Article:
The Somewhat True Adventures of Sammy Shine—by New York Times-bestselling author-illustrator Henry Cole—features an adorable mouse on a big adventure. When Hank’s brother sends Sammy up in in a remote airplane and loses control, Sammy suddenly finds himself at the wheel of the mechanical bird. Just when he thinks he might be able to steer to safety, Sammy crashes into the Great Woods with no way home and a new enemy. Fortunately, Sammy forms a group of woodland friends, and together they embark on the quest of a lifetime: to find his broken plane and fly home to Hank.
To learn a little more about the story behind the story, the wonderful Henry Cole agreed to share how his new book was inspired by his own childhood memories and experiences of playing outdoors.
I called the book “SOMEWHAT” true adventures because the story is somewhat true. I based the characters of Jimmy and Hank on my brother (Jimmy) and myself. I had a pet mouse as a kid named Sammy, and Jimmy was always making and inventing things, so I put them into a story.
The Somewhat True Adventures of Sammy Shine takes place almost entirely in the woods. Are there any areas like the “Great Woods” near your childhood home, or where you live now?
We had “The Woods” at the north end of our farm—a deciduous woods with tulip poplar and hickory and oak and sassafras and dogwood trees. Also honeysuckle, pokeberries, goldenrod and mayapples, all which invited birds like blue grosbeaks, ruby throated hummingbirds, downy woodpeckers, red-tailed hawks and catbirds. Perfect!
I’d say so!! Growing up on a farm has probably influenced my books more than anything else. I think the intimate relationship I had with the wildlife like maidenhair ferns and spotted salamanders and blue-gray gnat catchers has influenced everything I do.
Did your personal experiences and childhood memories inspire your illustrations in the book?
Yes! The picture of the workroom where Jimmy displays the Spirit of Sammy? That’s almost identical to the one we had growing up. My oldest brother Bill saw the drawing and knew immediately what it was! The picture of me at breakfast? Our kitchen. Of the bedroom with Sammy and Phoebe in the window? My bedroom. And all of the illustrations that depict flora and fauna… they all come from years growing up exploring the woods.
You once said in an interview that there are “so many schools [that] seem to be homogenized, sterile environments, and I wonder what kids are doing after school that is creative play.” Why do you think creative play is an important tool for learning? Was Sammy Shine inspired by creative play?
Sammy was DEFINITELY inspired by creative play. The only kind of play we did as kids was creative play. There were no video games—even board games were pretty dull and only to be considered during blizzards, etc. I was lucky to grow up in a house where there were places to build, cut wood, solder metal, spill paint…and there was room outside to build forts and tree houses, design and build toy boats and submarines, explore, put up bird houses…I could go on and on! But that’s where ideas and memories come from: creative play.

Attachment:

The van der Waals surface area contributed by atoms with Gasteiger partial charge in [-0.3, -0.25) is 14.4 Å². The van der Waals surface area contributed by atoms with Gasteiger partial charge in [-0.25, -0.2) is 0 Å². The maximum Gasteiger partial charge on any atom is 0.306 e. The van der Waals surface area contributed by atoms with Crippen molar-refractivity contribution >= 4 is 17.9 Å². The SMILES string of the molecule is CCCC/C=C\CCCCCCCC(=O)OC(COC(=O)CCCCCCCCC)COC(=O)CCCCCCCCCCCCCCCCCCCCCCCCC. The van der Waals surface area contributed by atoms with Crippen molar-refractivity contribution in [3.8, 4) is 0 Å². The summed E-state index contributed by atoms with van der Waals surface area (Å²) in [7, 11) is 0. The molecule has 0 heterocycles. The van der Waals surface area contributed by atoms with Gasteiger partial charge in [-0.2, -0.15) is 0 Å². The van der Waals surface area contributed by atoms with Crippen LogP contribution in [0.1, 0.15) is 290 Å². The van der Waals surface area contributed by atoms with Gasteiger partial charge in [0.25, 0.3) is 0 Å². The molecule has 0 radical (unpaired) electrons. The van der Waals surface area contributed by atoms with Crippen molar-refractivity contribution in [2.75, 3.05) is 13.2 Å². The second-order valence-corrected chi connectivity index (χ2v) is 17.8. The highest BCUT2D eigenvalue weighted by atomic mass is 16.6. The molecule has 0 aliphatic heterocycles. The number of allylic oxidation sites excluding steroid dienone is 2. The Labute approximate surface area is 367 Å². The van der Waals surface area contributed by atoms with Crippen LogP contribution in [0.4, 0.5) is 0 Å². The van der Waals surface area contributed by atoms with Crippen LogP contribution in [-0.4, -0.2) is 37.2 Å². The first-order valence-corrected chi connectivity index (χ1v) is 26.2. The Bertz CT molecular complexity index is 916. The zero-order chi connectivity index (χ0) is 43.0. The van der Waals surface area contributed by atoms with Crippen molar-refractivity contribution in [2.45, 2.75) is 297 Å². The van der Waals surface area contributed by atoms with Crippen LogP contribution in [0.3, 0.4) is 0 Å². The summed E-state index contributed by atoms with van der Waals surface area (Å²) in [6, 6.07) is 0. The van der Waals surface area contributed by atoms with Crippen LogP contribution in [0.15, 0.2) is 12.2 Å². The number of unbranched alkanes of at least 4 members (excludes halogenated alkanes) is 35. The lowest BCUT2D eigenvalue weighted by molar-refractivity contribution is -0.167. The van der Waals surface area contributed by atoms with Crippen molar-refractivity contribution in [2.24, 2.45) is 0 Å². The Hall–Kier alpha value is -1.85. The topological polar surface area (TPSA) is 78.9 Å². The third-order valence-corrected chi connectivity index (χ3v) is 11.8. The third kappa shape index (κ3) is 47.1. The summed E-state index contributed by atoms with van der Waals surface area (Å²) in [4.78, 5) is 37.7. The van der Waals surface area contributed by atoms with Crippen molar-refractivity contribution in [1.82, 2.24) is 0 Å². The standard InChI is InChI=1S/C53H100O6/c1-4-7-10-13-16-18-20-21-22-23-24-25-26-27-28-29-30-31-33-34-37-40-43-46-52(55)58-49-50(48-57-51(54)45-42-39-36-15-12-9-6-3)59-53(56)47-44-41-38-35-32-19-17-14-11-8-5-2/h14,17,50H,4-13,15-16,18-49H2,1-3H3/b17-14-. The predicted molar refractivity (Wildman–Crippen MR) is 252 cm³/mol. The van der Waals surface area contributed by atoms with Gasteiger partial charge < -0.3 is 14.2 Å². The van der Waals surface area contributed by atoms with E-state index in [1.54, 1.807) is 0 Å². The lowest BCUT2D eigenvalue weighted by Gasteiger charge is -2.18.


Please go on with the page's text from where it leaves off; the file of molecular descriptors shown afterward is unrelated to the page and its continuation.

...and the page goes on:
Favorite activities: I loved building bird houses, and then watching to see who moved in, who raised families, and such. I loved gardening: I had terrific vegetable gardens and grew amazing things. I also loved drawing: I drew all the time, mostly things that happened on the farm, but also fantasy animals and underwater cities.
Nature themes run through many of your books. Do any new insights from the natural world appear in Sammy Shine?
Sammy Shine has some very loose connections to The Wizard of Oz, possibly my all-time favorite movie. Sammy leaves, but wants to get home. But I took it one more step: he gets back home, and then realizes how wonderful the Woods was. I’m thinking that maybe people will see how great it is to get connected, or maybe re-connected, to the outside world, like Sammy did.
Is your process for illustrating your own book different from illustrating someone else’s writing?
While I was writing Sammy Shine I kept thinking of places that I wanted to put pictures. So I guess the process of creating your own story is different from illustrating someone else’s story…because you’re constantly imagining the whole thing in your head as you write.
What do you hope readers will get out of reading Sammy Shine?
Sometimes I think stories should just be tiny little escapes—no homework, no troubled homes…and please no more Dystopia!!—where kids can go and let their imaginations go. Here’s a perfect story for that: fly away with a courageous little pet mouse, crash-land in a foreign world, and then try to get home. My favorite quote from a letter I received from a kid: “You make my life feel like a new place.” What a great compliment!